It's probably selfishly related to my looming 35th birthday, but I mostly look to older women for inspiration these days. That's not to say that early bloomers are without merit or that a youthful burst of genius or talent is less laudable.
But there's something extra special about an individual who hits her stride later. I always wonder if they suspected they had yet to discover their talent or if they were happily engaged and always reinventing themselves and it's only with the history's backward glance we've decided that thing they began doing later was their true calling.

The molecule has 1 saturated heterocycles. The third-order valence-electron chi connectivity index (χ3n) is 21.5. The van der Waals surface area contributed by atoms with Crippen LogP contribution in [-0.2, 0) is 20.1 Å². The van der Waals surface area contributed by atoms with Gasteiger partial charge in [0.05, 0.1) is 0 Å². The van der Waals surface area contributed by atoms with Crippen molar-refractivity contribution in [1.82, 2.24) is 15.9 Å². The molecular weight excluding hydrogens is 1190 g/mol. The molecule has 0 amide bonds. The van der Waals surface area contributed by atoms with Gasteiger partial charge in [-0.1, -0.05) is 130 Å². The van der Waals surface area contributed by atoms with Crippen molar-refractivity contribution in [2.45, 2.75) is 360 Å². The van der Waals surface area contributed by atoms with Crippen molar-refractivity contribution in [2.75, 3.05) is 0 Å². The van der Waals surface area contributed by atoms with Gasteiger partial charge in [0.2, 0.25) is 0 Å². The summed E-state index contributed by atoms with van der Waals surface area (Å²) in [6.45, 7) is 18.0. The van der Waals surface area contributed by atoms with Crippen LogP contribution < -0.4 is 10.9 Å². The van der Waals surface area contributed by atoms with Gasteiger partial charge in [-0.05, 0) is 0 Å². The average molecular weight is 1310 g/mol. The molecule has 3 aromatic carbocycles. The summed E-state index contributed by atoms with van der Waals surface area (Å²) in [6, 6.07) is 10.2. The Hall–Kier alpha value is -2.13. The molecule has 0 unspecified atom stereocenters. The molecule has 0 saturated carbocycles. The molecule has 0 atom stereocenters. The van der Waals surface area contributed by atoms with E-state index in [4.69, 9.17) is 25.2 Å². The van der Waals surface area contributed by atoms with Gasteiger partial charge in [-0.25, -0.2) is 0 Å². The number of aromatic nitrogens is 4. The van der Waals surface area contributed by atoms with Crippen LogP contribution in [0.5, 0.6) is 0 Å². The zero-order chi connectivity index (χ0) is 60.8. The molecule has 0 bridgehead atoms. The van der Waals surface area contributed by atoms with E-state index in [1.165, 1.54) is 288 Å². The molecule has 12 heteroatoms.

Lilla Cabot Perry received her first formal art training at age 36, making it unlikely she would become a professional painter. Yet she did precisely that. In 1889, when she was 41 years old, Perry saw her first impressionist painting in a gallery in Paris. Its impact was profound. She sought out Claude Monet, and became his close friend, renting a house at Giverny.
Perry exhibited her work at the Paris Salon and the World's Columbian Exposition in Chicago (1893) and won medals for her paintings in Boston, St. Louis, and San Francisco.
Book: Lilla Cabot Perry: An American Impressionist
Suite 101 biography of Lilla Cabot Perry
Images of paintings by Lilla Cabot Perry, via here and here